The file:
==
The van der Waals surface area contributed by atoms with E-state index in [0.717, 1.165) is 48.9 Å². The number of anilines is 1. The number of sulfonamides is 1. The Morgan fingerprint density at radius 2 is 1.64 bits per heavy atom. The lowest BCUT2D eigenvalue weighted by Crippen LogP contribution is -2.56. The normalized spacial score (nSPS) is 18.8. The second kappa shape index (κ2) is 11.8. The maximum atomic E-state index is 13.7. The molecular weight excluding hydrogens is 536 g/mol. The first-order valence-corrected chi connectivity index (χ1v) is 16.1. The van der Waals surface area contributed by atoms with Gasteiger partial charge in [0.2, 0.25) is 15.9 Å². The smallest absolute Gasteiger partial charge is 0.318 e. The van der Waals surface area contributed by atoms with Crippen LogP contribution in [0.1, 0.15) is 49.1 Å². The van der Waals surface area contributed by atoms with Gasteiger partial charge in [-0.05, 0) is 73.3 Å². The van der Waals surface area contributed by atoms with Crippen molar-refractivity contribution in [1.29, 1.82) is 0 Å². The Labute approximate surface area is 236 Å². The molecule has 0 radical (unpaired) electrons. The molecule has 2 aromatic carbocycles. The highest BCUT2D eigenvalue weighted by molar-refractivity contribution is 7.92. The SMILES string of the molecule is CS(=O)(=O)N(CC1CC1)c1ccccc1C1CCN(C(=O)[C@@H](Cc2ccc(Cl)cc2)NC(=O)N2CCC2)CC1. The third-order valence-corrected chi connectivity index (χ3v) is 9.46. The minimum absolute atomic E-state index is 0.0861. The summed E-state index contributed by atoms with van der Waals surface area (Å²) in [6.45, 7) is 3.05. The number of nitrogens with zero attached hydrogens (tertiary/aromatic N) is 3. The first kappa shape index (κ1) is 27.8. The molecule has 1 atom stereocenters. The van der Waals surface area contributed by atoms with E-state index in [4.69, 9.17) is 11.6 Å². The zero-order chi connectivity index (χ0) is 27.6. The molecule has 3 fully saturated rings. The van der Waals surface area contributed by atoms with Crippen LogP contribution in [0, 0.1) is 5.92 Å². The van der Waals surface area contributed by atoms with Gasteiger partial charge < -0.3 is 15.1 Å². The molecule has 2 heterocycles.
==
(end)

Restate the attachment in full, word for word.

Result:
The van der Waals surface area contributed by atoms with E-state index in [0.717, 1.165) is 48.9 Å². The number of anilines is 1. The number of sulfonamides is 1. The Morgan fingerprint density at radius 2 is 1.64 bits per heavy atom. The lowest BCUT2D eigenvalue weighted by Crippen LogP contribution is -2.56. The normalized spacial score (nSPS) is 18.8. The second kappa shape index (κ2) is 11.8. The maximum atomic E-state index is 13.7. The molecular weight excluding hydrogens is 536 g/mol. The first-order valence-corrected chi connectivity index (χ1v) is 16.1. The van der Waals surface area contributed by atoms with Gasteiger partial charge in [0.2, 0.25) is 15.9 Å². The smallest absolute Gasteiger partial charge is 0.318 e. The van der Waals surface area contributed by atoms with Crippen LogP contribution in [0.1, 0.15) is 49.1 Å². The van der Waals surface area contributed by atoms with Gasteiger partial charge in [-0.05, 0) is 73.3 Å². The van der Waals surface area contributed by atoms with Crippen molar-refractivity contribution in [1.29, 1.82) is 0 Å². The Labute approximate surface area is 236 Å². The molecule has 0 radical (unpaired) electrons. The molecule has 2 aromatic carbocycles. The highest BCUT2D eigenvalue weighted by molar-refractivity contribution is 7.92. The SMILES string of the molecule is CS(=O)(=O)N(CC1CC1)c1ccccc1C1CCN(C(=O)[C@@H](Cc2ccc(Cl)cc2)NC(=O)N2CCC2)CC1. The third-order valence-corrected chi connectivity index (χ3v) is 9.46. The minimum absolute atomic E-state index is 0.0861. The summed E-state index contributed by atoms with van der Waals surface area (Å²) in [6.45, 7) is 3.05. The number of nitrogens with zero attached hydrogens (tertiary/aromatic N) is 3. The first kappa shape index (κ1) is 27.8. The molecule has 1 atom stereocenters. The van der Waals surface area contributed by atoms with E-state index in [4.69, 9.17) is 11.6 Å². The zero-order chi connectivity index (χ0) is 27.6. The molecule has 3 fully saturated rings. The van der Waals surface area contributed by atoms with Crippen LogP contribution in [0, 0.1) is 5.92 Å². The van der Waals surface area contributed by atoms with Gasteiger partial charge < -0.3 is 15.1 Å². The molecule has 2 heterocycles.